Parents are their child’s biggest role models and they watch your every move. Use this to your advantage and demonstrate to your child how you would like them to sit at the table, how to eat their food, as well as how to talk at the table.

[Kristen adds: Are you jumping up from the table every 2 seconds? This role models to kids that they can too.]

Writing all of these down on to a chart and posting by the table for easy reference, can be very helpful to most children as well.

Find out more on this topic and many others at

Learn about Julie Romanowski, Mom, Early Childhood Consultant and owner of Miss Behaviour: parenting coach and consultant service at:




Parenting Blog

Parenting Tips

Food Rewards - How to Get Your Child to Behave Without Them

Food Rewards

I was happy to meet Julie recently. She's a child behaviour and discipline specialist. As soon as I met her I knew that she would be the perfect person to answer a question that parents often ask me. You see, I teach (based on the research) that it's not good to use food as a bribe or reward for kids behaviour. So parents would ask me for alternatives. And that's where I hit the end of my expertise - I'm a child-feeding expert - not a child behaviour expert. Read on to see what Julie recommends as alternatives to food for teaching kids to have good behaviour.

Enjoy! Kristen

  • Chocolate to stop crying.
  • Dessert if you finish all of your dinner.
  • Candy to buy a few extra minutes of peace & quiet.

Why Food Rewards Are A Bad Idea

Parents give food rewards to their children because it works……for the short term, plain and simple. However, the long term effects on the child may include poor appetite management, low self-esteem and distorted food control because they have now associated food with negative behaviour and/or pain. This learned behaviour could possibly leave your child with a potential food addiction which can carry right on through the teen years and well into adulthood.

There are many other ways to encourage your children to do what you expect of them without bribes, threats or rewards. Add more options to your Parenting toolbox so you are not left with food rewards as your only option.

5 of our BEST BEHAVIOUR Techniques (Without Food Rewards)

  1. Expectations & Routines – create routines throughout the day with your expectations in them
  2. Visuals – create a chart, poster or picture for each routine & reference them throughout the day
  3. Choices – offer your child at least 2 things to choose from instead of just demanding something
  4. Follow through – what you say… do!
  5. Consistency - say & do the same thing each and every time the same behaviour shows up

Try all 5 together for the BEST RESULTS!

Find out more on this topic and many others at

Learn about Julie Romanowski, Mom, Early Childhood Consultant & owner of

Miss Behaviour: parenting coach & consultant service.






"CHILDREN'S BEHAVIOUR & DISCIPLINE SPECIALISTS!" behaviour - discipline - tantrums - communication - interactions - daily routines – solutions

123's on the ABC's (Guest Post)

iStock_000000982062XSmallToday I'm sharing with you a guest post from child literacy expert (and my friend), Nicola Lott. She has great news on how to support your child to love learning. Also she has some great games and books for sale if you're looking for last-minute Christmas gifts. Enjoy! Kristen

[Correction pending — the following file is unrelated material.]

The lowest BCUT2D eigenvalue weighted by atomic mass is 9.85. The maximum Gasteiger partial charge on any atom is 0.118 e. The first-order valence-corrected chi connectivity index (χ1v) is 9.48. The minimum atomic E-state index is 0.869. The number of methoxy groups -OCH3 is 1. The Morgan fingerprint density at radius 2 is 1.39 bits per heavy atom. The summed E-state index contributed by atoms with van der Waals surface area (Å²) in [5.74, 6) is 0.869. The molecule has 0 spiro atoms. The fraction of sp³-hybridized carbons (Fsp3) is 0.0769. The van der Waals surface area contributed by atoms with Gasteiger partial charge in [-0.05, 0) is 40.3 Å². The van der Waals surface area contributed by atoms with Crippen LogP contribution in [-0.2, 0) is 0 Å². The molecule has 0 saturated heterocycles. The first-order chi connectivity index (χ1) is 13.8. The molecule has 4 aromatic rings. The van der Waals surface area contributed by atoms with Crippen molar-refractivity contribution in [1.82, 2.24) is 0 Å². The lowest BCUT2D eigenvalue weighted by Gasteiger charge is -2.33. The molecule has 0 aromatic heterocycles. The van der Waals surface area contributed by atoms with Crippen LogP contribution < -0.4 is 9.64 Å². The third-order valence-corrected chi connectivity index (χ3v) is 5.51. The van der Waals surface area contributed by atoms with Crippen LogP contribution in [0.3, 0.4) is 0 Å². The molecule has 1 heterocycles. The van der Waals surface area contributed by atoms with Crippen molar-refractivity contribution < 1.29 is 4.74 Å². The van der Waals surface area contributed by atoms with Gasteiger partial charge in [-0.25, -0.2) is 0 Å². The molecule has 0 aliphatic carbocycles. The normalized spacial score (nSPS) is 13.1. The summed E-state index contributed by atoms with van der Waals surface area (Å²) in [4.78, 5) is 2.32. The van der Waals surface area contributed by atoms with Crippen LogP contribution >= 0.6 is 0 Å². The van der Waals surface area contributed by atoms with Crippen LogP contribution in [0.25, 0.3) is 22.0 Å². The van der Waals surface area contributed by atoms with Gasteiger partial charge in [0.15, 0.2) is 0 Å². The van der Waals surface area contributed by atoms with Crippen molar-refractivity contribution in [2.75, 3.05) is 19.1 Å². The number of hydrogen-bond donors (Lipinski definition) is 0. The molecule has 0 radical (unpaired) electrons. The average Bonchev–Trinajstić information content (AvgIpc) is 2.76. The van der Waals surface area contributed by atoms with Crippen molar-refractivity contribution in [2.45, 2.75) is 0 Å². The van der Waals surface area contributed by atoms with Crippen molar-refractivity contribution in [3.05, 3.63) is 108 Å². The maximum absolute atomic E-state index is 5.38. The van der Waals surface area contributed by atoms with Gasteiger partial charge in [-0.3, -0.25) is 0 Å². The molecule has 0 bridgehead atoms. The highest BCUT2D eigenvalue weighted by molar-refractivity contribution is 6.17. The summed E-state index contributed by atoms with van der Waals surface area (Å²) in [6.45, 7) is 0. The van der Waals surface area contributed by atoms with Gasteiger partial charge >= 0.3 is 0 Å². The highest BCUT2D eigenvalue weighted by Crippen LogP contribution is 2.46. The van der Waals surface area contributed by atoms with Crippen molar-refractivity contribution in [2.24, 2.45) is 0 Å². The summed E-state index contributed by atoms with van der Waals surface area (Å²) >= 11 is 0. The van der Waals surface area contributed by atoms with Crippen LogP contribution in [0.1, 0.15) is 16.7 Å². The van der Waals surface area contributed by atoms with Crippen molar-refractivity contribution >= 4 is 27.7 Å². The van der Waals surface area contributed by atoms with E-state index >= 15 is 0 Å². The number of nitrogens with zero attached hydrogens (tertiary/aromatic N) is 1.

There is conundrum facing all parents of kids aged 0-5years. You want to make sure that your child is prepared for school but you don’t want to be a “pushy parent”. A profusion of myths have sprouted over the past decade around the skills kids need to start Kindergarten, leaving parents trying to do their best with very little more than guesswork and gossip as a guide.

Everyone has met at least one parent in the playground with a 2 year old who knows the alphabet and appears to be on a trajectory to read War & Peace by Christmas.

Fact: In BC the learning deliverable upon graduation from Kindergarten is that kids will know at least 20 letters. Kids are certainly not expected to know the alphabet upon entering Kindergarten. Some do, but not all.

The truth is that learning to recognise the letters is just one of the many vital pre-reading skills that kids need in order to become accomplished readers. The best way to build these skills is to expose your child to a wealth of books from birth onwards. Be sure to read a range of non-fiction, fiction and rhyming books to help build a broad vocabulary. Modeling how much you enjoy reading has a profound impact on your child. Use the dinner table and car trips to work on listening skills by clapping out word syllables and playing sound games like “what sound does ‘car’ begin with?” That way, when your child is ready to learn the alphabet he or she will already have an understanding of language and how it goes together making letter learning meaningful.

Kids typically come to a place where their brain is ready to 'easily' learn letters sometime between three and a half and six years old.

When your child is ready to learn letters, he will be able to spot the difference between the shapes of the letters and be excited about learning them. Start by teaching the letters in his name. If that goes well try some other useful words like 'Mummy' & 'Daddy'. If it's going well, keep going. If not, wait for six months and try again. Studies show that children who learn to read at their own pace in a home where parents share their passion for reading are more likely to read for pleasure by the time they are ten years old, and in the big picture, that's far more important than learning to read early.

The next time you feel unsure about your child’s literacy abilities, take comfort in the knowledge that the path to raising a child who loves reading may not necessarily be the shortest one.

Nicola Lott is a Family Literacy Specialist who helps parents navigate early literacy in a fun playful way. Check her out at or on Facebook.